The town of Oloron-Sainte-Marie is located at the confluence of two gaves, or mountain rivers in the Pyrénées-Atlantiques; the Aspe and the Ossau. This divides the town into three parts. To the west on the left bank of the Aspe is the ecclesiastic city with the imposing Cathédrale Sainte Marie. This area is known as the Quartier Sainte Marie. To the south on the high ground is the feudal city, which actually started life as a Celtic settlement and subsequently became the Roman oppidum called Iluro (which later became corrupted to “Oloron”). The history of Iluro disappeared with the Visigothic invasions that decimated the Roman province of Gallia Aquitania in the 5th century. Today the high ground of the Quartier Sainte Croix is dominated by the Église Sainte Croix, a fine Romanesque structure. There is the modern Quartier Notre Dame on the right bank of the Aspe but the church there, the Église Notre Dame, is Romanesque in style only, having been completed in 1893.
In the 4th century, the oppidum became the Christian city of Sainte Croix. The churches of the region were decimated with the invasions of the Visigoths in the following, but the Visigothic king Alaric II permitted Sainte Croix to be designated a bishopric. The first bishop was Gratus, who is celebrated in Oloron-Sainte-Marie every autumn during the Fêtes de la Saint Grat. From the festival logo shown here, my suspicion is that something of the original spirit of the festival has been lost in time.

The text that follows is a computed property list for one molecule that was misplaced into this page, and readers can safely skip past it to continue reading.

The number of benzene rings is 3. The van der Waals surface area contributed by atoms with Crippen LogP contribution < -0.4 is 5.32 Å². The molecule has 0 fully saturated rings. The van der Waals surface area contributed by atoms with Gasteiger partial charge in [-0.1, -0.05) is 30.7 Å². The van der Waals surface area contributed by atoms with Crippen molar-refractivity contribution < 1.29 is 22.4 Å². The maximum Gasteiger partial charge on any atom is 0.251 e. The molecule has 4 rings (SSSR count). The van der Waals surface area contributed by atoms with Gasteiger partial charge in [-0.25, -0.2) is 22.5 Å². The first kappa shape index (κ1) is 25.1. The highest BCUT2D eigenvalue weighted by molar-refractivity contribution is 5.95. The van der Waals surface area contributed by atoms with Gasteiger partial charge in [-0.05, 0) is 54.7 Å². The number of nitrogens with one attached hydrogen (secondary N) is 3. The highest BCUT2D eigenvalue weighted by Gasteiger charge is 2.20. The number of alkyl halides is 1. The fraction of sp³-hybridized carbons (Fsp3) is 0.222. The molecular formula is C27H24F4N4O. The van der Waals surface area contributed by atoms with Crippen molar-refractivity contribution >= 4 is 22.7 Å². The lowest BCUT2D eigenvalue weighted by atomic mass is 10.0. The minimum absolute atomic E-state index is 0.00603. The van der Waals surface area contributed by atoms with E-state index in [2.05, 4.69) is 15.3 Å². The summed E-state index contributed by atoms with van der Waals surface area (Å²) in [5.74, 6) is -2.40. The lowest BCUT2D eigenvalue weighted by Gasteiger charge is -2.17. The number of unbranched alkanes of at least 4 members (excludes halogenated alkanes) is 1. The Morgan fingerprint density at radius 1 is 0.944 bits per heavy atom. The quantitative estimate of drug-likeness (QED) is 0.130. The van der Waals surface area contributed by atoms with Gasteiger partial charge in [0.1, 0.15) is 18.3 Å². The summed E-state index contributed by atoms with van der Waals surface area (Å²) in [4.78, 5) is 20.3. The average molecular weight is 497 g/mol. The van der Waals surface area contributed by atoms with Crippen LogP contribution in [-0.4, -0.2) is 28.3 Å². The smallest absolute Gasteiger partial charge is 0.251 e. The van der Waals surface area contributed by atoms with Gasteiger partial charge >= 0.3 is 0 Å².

Sainte Croix did not have much better luck in subsequent years. In the 6th century, the Vascones crossed the Pyrénées and pillaged the area, and in the 8th century the Saracen invasions left Sainte Croix in ruins. The city was almost deserted for two centuries. We will pick up the story of Sainte Croix and the town of Oloron in the next post, because today we will concentrate on the Cathédrale Sainte Marie.
The cathedral is a Romanesque structure built in the 12th century but only the western portal and parts of the transepts remain of that structure. The nave, composed of three great bays, was rebuilt in the 13th century after a fire caused by a riot destroyed the church. It was later raised to a greater height and side aisles added in the 14th century. Of this nave, only the two great pillars flanking the transept remain of the Romanesque church.